5. #15


    wondering if technique for men is also an important but nor noted factor concerning damage and scarring to the urethra ,
    i was just brought up to speed with a better method passing the cath, i have full sensation,
    i wish i was taught ought this at the git go, it probably would have saved me some scarring.
    in the dvd that came with the low fric , they state to pull the penis out straight and stretch it when cathing . this helps pass it through the spincters and pass the prostrate. i find it works so much better,
    of course this applies to men only , and i would thing people with good dexterity,
    i have been hearing more and more how the water less alcohol based hand cleaners are better than regular hand washing, since most people do not do the 15 second scrub that is required for proper hand washing.
    cauda equina

  6. #16

    Hospital Setting

    Wise Young,

    Why do all the hospitals use sterile cathing procedures in the Hospital?


  7. #17


    Dr. wise I use a sterile cath each time I am female using 14 french 6" female cath from Mentor they have siliconized surface. My question is are you suppose to use lubrication. I have been injured for 5 years and in that time the only lubrication was in the hospital. I don't have pain or bleeding and no trouble inserting. Just wondered if I was doing damage?

  8. #18
    Quote Originally Posted by Steve Winter
    Why do all the hospitals use sterile cathing procedures in the Hospital?

    Because that's where the nasty germs are. Santa Clara Valley Medical Center -one of the 13 Model Systems in the US- taught me CIC for the home, and thank god cause otherwise I'd be broke and the landfills would be much worse. I've been using CIC for almost 25 years now (actually my silver anniversity is today, yoohoo) using 8 caths a month and I have only had a handfull of UTI's, never pass blood, and never have insertion problems, there is no reason for me to switch to sterile.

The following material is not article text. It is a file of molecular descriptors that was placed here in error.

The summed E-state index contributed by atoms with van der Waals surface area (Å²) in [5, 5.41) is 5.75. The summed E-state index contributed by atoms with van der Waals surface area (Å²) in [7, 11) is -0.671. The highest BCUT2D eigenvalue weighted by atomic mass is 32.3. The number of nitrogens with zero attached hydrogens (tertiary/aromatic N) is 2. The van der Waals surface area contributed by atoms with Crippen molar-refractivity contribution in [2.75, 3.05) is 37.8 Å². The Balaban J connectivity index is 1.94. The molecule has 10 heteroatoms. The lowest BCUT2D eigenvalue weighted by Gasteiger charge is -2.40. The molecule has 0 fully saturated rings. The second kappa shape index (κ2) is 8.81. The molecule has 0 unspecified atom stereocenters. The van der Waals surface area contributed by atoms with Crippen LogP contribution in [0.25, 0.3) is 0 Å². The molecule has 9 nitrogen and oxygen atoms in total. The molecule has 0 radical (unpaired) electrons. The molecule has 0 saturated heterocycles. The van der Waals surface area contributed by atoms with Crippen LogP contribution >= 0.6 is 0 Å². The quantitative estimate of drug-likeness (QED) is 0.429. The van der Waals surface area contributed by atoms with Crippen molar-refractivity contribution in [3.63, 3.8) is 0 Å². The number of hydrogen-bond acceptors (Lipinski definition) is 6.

"They studied patients who had used disposable catheters with hydrogel coating. Although the number of infections seem quite high to me, the authors concluded that patients who used hydrophilic low friction catheters do as well or better than patients using conventional catheters with chlorhexidine jelly."

    Wholly molely Wise, I just saw the hydrophillic caths cost almost 10 times the amount of the Mentor siliconized ones I buy and use surigilube with. It doesn't sound like it's worth it for me to switch.
    Last edited by leschinsky; 10-24-2007 at 10:36 PM.
    Embrace uncertainty. Hard problems rarely have easy solutions. Jonah Lehrer

  9. #19

    Incorrect Info

    Where did you get your info that hydrophillic catheters are 10 times the price than the mentor catheters?


  10. #20

    Hospital Sterile

    If sterile is better in the hospital are you admitting that sterile is better than reusing? If so why would you not use the safer technique outside as well? There are just as bad of bugs outside the hospital as inside. Just call the CDC.